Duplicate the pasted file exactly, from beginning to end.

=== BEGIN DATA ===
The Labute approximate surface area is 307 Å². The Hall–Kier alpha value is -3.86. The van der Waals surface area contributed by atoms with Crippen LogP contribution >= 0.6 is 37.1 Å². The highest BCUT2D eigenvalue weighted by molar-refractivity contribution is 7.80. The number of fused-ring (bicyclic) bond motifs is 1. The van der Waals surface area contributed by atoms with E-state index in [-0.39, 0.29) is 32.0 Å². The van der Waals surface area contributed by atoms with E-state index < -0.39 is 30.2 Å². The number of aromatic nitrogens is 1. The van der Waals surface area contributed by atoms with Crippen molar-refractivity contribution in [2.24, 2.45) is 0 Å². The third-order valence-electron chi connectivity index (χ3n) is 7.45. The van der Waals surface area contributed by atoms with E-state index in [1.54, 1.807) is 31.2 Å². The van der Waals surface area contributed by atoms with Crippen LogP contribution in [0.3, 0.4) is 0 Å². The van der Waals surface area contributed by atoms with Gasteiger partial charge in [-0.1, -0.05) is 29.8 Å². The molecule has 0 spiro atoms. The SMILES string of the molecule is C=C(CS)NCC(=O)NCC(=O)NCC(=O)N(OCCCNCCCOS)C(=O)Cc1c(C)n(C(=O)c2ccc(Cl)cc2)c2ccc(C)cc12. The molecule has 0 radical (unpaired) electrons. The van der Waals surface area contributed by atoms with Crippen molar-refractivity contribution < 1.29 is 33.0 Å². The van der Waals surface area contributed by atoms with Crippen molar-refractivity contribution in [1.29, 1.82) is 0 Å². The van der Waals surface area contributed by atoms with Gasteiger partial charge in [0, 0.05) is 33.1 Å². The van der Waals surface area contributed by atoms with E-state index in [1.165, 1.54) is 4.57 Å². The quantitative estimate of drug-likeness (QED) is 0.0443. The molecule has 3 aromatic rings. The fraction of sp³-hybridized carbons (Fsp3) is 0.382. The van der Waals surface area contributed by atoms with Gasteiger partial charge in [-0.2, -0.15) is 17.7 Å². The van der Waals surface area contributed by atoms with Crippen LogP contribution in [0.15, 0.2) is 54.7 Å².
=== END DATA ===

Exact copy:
The Labute approximate surface area is 307 Å². The Hall–Kier alpha value is -3.86. The van der Waals surface area contributed by atoms with Crippen LogP contribution >= 0.6 is 37.1 Å². The highest BCUT2D eigenvalue weighted by molar-refractivity contribution is 7.80. The number of fused-ring (bicyclic) bond motifs is 1. The van der Waals surface area contributed by atoms with E-state index in [-0.39, 0.29) is 32.0 Å². The van der Waals surface area contributed by atoms with E-state index < -0.39 is 30.2 Å². The number of aromatic nitrogens is 1. The van der Waals surface area contributed by atoms with Crippen molar-refractivity contribution in [2.24, 2.45) is 0 Å². The third-order valence-electron chi connectivity index (χ3n) is 7.45. The van der Waals surface area contributed by atoms with E-state index in [1.54, 1.807) is 31.2 Å². The van der Waals surface area contributed by atoms with Crippen LogP contribution in [0.3, 0.4) is 0 Å². The van der Waals surface area contributed by atoms with Gasteiger partial charge in [-0.1, -0.05) is 29.8 Å². The molecule has 0 spiro atoms. The SMILES string of the molecule is C=C(CS)NCC(=O)NCC(=O)NCC(=O)N(OCCCNCCCOS)C(=O)Cc1c(C)n(C(=O)c2ccc(Cl)cc2)c2ccc(C)cc12. The molecule has 0 radical (unpaired) electrons. The van der Waals surface area contributed by atoms with Crippen molar-refractivity contribution < 1.29 is 33.0 Å². The van der Waals surface area contributed by atoms with Crippen molar-refractivity contribution in [1.29, 1.82) is 0 Å². The van der Waals surface area contributed by atoms with Gasteiger partial charge in [0, 0.05) is 33.1 Å². The van der Waals surface area contributed by atoms with E-state index in [1.165, 1.54) is 4.57 Å². The quantitative estimate of drug-likeness (QED) is 0.0443. The molecule has 3 aromatic rings. The fraction of sp³-hybridized carbons (Fsp3) is 0.382. The van der Waals surface area contributed by atoms with Gasteiger partial charge in [-0.2, -0.15) is 17.7 Å². The van der Waals surface area contributed by atoms with Crippen LogP contribution in [0.15, 0.2) is 54.7 Å².